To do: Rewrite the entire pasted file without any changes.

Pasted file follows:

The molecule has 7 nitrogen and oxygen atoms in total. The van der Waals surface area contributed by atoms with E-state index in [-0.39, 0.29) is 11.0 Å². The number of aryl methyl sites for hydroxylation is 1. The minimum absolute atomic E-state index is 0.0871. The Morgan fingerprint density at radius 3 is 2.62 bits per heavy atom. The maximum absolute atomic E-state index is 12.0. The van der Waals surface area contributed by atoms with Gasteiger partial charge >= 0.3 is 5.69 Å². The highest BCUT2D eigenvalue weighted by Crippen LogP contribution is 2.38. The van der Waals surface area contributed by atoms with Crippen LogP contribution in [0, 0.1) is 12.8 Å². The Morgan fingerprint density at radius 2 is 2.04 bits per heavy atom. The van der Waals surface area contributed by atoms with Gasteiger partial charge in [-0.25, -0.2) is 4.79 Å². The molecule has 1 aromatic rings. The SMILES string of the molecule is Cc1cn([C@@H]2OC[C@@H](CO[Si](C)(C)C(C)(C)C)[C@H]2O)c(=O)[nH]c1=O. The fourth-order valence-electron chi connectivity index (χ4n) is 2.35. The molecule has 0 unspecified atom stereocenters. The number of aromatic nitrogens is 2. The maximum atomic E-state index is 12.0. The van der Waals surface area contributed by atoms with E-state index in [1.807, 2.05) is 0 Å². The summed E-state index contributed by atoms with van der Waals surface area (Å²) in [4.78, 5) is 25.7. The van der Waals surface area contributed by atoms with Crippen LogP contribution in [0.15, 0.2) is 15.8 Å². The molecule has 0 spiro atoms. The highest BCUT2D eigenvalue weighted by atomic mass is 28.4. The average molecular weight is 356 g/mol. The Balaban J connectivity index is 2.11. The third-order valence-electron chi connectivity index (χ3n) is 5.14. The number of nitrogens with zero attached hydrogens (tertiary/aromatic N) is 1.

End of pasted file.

The molecule has 7 nitrogen and oxygen atoms in total. The van der Waals surface area contributed by atoms with E-state index in [-0.39, 0.29) is 11.0 Å². The number of aryl methyl sites for hydroxylation is 1. The minimum absolute atomic E-state index is 0.0871. The Morgan fingerprint density at radius 3 is 2.62 bits per heavy atom. The maximum absolute atomic E-state index is 12.0. The van der Waals surface area contributed by atoms with Gasteiger partial charge >= 0.3 is 5.69 Å². The highest BCUT2D eigenvalue weighted by Crippen LogP contribution is 2.38. The van der Waals surface area contributed by atoms with Crippen LogP contribution in [0, 0.1) is 12.8 Å². The Morgan fingerprint density at radius 2 is 2.04 bits per heavy atom. The van der Waals surface area contributed by atoms with Gasteiger partial charge in [-0.25, -0.2) is 4.79 Å². The molecule has 1 aromatic rings. The SMILES string of the molecule is Cc1cn([C@@H]2OC[C@@H](CO[Si](C)(C)C(C)(C)C)[C@H]2O)c(=O)[nH]c1=O. The fourth-order valence-electron chi connectivity index (χ4n) is 2.35. The molecule has 0 unspecified atom stereocenters. The number of aromatic nitrogens is 2. The maximum atomic E-state index is 12.0. The van der Waals surface area contributed by atoms with E-state index in [1.807, 2.05) is 0 Å². The summed E-state index contributed by atoms with van der Waals surface area (Å²) in [4.78, 5) is 25.7. The van der Waals surface area contributed by atoms with Crippen LogP contribution in [0.15, 0.2) is 15.8 Å². The molecule has 0 spiro atoms. The highest BCUT2D eigenvalue weighted by atomic mass is 28.4. The average molecular weight is 356 g/mol. The Balaban J connectivity index is 2.11. The third-order valence-electron chi connectivity index (χ3n) is 5.14. The number of nitrogens with zero attached hydrogens (tertiary/aromatic N) is 1.